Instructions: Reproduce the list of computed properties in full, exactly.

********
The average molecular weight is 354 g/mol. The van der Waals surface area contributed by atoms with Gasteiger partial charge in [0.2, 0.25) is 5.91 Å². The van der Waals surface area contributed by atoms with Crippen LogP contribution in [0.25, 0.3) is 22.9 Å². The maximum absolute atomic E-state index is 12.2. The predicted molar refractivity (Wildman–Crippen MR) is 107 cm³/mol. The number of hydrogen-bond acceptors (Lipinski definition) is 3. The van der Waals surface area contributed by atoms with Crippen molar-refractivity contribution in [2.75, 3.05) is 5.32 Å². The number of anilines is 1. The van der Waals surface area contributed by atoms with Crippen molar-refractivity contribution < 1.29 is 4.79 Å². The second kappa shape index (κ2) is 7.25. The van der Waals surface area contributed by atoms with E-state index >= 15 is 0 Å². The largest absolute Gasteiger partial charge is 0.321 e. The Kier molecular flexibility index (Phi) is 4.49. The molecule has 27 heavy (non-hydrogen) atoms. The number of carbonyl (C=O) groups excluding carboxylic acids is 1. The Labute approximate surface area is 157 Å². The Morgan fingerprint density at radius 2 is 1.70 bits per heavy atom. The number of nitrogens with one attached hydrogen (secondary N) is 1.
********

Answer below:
The average molecular weight is 354 g/mol. The van der Waals surface area contributed by atoms with Gasteiger partial charge in [0.2, 0.25) is 5.91 Å². The van der Waals surface area contributed by atoms with Crippen LogP contribution in [0.25, 0.3) is 22.9 Å². The maximum absolute atomic E-state index is 12.2. The predicted molar refractivity (Wildman–Crippen MR) is 107 cm³/mol. The number of hydrogen-bond acceptors (Lipinski definition) is 3. The van der Waals surface area contributed by atoms with Crippen molar-refractivity contribution in [2.75, 3.05) is 5.32 Å². The number of anilines is 1. The van der Waals surface area contributed by atoms with Crippen molar-refractivity contribution < 1.29 is 4.79 Å². The second kappa shape index (κ2) is 7.25. The van der Waals surface area contributed by atoms with E-state index >= 15 is 0 Å². The largest absolute Gasteiger partial charge is 0.321 e. The Kier molecular flexibility index (Phi) is 4.49. The molecule has 27 heavy (non-hydrogen) atoms. The number of carbonyl (C=O) groups excluding carboxylic acids is 1. The Labute approximate surface area is 157 Å². The Morgan fingerprint density at radius 2 is 1.70 bits per heavy atom. The number of nitrogens with one attached hydrogen (secondary N) is 1.